bass drums piano SAIDA LOVETHELIE bass LIETHELOVE bass HANGINON
bass WITH PUSH AND SHOV piano POSSESSION IS bass THE MO TIVATION
bass HANGIN UP bass THE WHOLE DAMNATION bass LOOKSLIKE piano
WE ALWAYS END UP piano IN A piano RUT bass TRYINTOMAKEITREAL horns
BUTCOMPAREDTOWHAT horns piano drums bass.

Normally this is the kind of conceit that would irritate more than impress me but it’s done with such confidence and flair that it makes me smile. Both of these occupy the ‘mid-range’ (in terms of experimentation) of the collection but I do think that they indicate a practitioner who is busy making her own workshop of the world.

Meddle English is published by nightboat and sells for $14.95.

Jacket 2, Vanessa Place, Erica Baum and Caroline Bergvall

Jacket 2 is now live and continues the excellent work of John Tranter and co. I considered the original incarnation to be fairly essential for those of us who take an active interest in contemporary poetry and criticism even though I have ranted in the past about some of the more pretentious contributions on Prynne.
So, I approached Jacket 2 with a mixture of trepidation excitement. The launch issue dispels any concerns that I may have had. There is an interview with Caroline Bergvall whose “Meddle English” I’m currently reading, a feature on Erica Baum’s “Dog Ear” which I wrote about last years and an exchange between Divya Victor and Vanessa Place which features “Statement of Facts” which I wrote about on arduity last month.

My relationship with Ms Place is becoming more complex which is a good thing. I first came across her stuff in the last issue of the Cambridge Literary Review and didn’t like it much but liked the idea (conceit) behind it enough to work out the reason for my dislike. I then came across “Statement of Facts” on Ubuweb and was staggered and thus goaded into writing the ‘conceptualist’ page on arduity. I was then alerted to the recording of her reading at last year’s cross-genre festival and became a complete convert- as in this woman can do no wrong and even when she is wrong it is still a wrong that I’m happy to defend.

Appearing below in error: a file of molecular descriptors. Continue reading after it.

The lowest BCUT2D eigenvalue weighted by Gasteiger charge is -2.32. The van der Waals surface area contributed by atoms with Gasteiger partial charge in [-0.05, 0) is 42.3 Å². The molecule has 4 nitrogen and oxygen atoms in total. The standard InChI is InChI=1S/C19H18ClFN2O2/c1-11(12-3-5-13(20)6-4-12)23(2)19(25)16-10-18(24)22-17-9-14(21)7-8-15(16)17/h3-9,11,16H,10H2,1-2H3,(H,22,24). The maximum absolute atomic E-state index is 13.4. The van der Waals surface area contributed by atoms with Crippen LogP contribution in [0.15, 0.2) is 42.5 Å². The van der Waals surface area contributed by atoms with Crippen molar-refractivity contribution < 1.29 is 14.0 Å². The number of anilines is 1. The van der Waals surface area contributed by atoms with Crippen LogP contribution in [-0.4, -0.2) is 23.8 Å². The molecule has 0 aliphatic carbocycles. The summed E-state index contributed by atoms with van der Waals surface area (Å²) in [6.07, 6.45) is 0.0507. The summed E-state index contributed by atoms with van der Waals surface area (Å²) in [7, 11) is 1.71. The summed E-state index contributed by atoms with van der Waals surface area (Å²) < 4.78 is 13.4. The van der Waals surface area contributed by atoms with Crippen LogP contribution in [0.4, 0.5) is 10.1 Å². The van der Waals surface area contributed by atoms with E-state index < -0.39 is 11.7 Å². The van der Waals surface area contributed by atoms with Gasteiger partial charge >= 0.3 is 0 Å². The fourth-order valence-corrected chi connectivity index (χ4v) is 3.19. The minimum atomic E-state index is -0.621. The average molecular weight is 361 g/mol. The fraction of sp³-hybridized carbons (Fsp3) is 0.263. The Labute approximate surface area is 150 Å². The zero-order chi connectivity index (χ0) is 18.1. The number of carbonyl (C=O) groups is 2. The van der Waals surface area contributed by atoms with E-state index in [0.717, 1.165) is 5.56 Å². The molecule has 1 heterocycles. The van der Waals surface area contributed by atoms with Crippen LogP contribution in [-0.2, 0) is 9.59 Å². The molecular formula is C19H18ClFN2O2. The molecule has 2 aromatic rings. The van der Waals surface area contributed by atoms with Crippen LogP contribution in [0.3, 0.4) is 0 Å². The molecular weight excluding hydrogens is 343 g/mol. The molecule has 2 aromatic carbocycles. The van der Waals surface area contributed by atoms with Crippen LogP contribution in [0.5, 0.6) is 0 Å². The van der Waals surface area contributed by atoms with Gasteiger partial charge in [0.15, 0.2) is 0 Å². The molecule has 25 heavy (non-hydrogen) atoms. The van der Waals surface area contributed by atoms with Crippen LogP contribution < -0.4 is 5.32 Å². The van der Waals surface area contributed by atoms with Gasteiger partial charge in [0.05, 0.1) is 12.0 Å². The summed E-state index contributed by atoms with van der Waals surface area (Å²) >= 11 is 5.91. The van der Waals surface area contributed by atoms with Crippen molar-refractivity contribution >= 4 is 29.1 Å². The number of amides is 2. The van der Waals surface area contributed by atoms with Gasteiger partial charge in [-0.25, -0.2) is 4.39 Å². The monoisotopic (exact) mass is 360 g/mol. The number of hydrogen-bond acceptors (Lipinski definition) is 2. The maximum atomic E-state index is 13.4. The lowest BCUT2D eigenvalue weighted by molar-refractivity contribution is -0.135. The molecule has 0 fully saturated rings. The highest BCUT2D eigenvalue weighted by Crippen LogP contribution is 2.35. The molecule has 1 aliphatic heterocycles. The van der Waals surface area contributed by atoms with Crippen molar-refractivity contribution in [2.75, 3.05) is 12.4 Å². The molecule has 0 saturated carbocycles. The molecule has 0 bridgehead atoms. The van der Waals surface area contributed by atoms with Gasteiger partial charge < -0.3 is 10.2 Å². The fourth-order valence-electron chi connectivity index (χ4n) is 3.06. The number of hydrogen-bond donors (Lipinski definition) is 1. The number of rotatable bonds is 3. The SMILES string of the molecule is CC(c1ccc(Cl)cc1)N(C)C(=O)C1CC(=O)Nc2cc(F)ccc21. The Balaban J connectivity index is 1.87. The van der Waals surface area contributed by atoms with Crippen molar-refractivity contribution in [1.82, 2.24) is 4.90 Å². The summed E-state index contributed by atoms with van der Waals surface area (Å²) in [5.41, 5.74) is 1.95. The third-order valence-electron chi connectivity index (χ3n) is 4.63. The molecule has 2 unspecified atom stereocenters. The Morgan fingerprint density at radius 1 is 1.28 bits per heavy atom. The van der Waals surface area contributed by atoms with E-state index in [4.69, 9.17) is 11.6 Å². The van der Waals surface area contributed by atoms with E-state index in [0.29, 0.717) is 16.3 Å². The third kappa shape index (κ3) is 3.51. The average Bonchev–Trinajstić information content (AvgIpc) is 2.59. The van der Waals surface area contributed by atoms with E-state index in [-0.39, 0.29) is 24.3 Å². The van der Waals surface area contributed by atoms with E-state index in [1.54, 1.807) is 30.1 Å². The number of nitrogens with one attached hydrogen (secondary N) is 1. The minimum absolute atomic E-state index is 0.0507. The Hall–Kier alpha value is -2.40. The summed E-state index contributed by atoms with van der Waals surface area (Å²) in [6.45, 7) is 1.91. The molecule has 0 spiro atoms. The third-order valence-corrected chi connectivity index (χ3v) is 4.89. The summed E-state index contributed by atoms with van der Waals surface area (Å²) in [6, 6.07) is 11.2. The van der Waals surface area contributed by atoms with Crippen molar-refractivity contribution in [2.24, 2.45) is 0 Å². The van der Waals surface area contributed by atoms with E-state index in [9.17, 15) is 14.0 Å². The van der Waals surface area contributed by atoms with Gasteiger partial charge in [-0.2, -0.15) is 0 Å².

The exchange in Jacket2 embodies much of what I disliked about the earlier version. There is mention of Bataille, Arendt, Kant, Adorno and others as if to add some notion of academic credibility but which has the effect of deterring most interested readers. The exchange isn’t as revealing as other interviews that Place has given mainly because this has all the insiderist smugness of the conceptualist coterie. There are some interesting points made about appropriation and about the function of text and speech that give me further food for thought and anything that brings Place’s work to a wider audience has to be a good thing- even though I would have been deterred by this without some prior knowledge.
Place makes some really good points and then makes some others that sound good but aren’t – arguments about authenticity and appropriation aren’t the same as ‘lies and truth’ and I’m not sure that lies are the opposite of truth in this particular context even though it sounds right.

I think that I’ve said all that I need to about “Dog Ear” except to note that I’m now of the view that the spectral “Card Catalogue” is probably the better work.

Caroline Bergvall takes language and the visual representation of language very very seriously but her work isn’t either sombre or portentous. Having read the interview in Jacket I wish I’d gone to see her Southampton show (I had the opportunity, it’s quite nearby and I wanted to see it…) when I had the chance. “Meddle English” is, as you’d expect an extended riff on all things Chaucer mixed in with bits of Russell Hoban and some earlier stuff that’s probably a bit too close to the dialogue from “A Clockwork Orange”.

I am however very fond of “Untitled” primarily because it uses a kind of repetition which is masquerading as notation. Here’s the last two lines of the third stanza:

piano ALL horns WITHOUT ONE GUT horns bass TRYIN horns MAKEITREAL
horns bass piano BUT COMPARED TO WHAT horns bass

There’s also an instance of repetition in “Goan Atom (Doll)” but I want to save that for the next part of the slow poetry manifesto. The interviewer is a bit fawning and doesn’t really ask particularly searching questions but it’s certainly a good introduction to the work and the thinking behind it.
One final point, before we get any further can they please fix the navigation- something even vaguely usable would be an enormous improvement on the current offering.